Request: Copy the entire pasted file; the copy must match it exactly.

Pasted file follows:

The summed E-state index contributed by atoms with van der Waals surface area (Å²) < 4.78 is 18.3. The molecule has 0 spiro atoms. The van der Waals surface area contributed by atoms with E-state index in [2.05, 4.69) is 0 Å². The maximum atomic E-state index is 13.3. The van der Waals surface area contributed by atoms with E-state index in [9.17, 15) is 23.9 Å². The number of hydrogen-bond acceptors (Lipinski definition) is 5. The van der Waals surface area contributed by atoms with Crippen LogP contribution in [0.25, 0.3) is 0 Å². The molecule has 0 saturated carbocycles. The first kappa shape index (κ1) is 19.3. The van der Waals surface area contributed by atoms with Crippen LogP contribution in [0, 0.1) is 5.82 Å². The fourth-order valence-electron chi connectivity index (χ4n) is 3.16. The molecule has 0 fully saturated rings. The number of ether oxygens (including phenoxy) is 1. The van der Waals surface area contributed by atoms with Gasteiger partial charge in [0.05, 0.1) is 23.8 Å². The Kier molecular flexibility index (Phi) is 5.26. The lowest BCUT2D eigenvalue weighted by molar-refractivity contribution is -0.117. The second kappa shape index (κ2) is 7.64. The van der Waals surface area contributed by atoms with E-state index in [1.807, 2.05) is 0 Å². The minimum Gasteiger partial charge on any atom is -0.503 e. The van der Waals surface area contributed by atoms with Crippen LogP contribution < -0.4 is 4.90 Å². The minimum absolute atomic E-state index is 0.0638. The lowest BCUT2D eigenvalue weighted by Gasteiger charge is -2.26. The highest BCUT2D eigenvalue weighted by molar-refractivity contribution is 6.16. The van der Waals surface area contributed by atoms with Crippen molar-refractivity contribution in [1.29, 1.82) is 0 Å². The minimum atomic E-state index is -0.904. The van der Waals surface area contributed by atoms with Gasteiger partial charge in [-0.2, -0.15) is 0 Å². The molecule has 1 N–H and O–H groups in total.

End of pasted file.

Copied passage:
The summed E-state index contributed by atoms with van der Waals surface area (Å²) < 4.78 is 18.3. The molecule has 0 spiro atoms. The van der Waals surface area contributed by atoms with E-state index in [2.05, 4.69) is 0 Å². The maximum atomic E-state index is 13.3. The van der Waals surface area contributed by atoms with E-state index in [9.17, 15) is 23.9 Å². The number of hydrogen-bond acceptors (Lipinski definition) is 5. The van der Waals surface area contributed by atoms with Crippen LogP contribution in [0.25, 0.3) is 0 Å². The molecule has 0 saturated carbocycles. The first kappa shape index (κ1) is 19.3. The van der Waals surface area contributed by atoms with Crippen LogP contribution in [0, 0.1) is 5.82 Å². The fourth-order valence-electron chi connectivity index (χ4n) is 3.16. The molecule has 0 fully saturated rings. The number of ether oxygens (including phenoxy) is 1. The van der Waals surface area contributed by atoms with Gasteiger partial charge in [0.05, 0.1) is 23.8 Å². The Kier molecular flexibility index (Phi) is 5.26. The lowest BCUT2D eigenvalue weighted by molar-refractivity contribution is -0.117. The second kappa shape index (κ2) is 7.64. The van der Waals surface area contributed by atoms with E-state index in [1.807, 2.05) is 0 Å². The minimum Gasteiger partial charge on any atom is -0.503 e. The van der Waals surface area contributed by atoms with Crippen LogP contribution < -0.4 is 4.90 Å². The minimum absolute atomic E-state index is 0.0638. The lowest BCUT2D eigenvalue weighted by Gasteiger charge is -2.26. The highest BCUT2D eigenvalue weighted by molar-refractivity contribution is 6.16. The van der Waals surface area contributed by atoms with Crippen molar-refractivity contribution in [1.29, 1.82) is 0 Å². The minimum atomic E-state index is -0.904. The van der Waals surface area contributed by atoms with Gasteiger partial charge in [-0.2, -0.15) is 0 Å². The molecule has 1 N–H and O–H groups in total.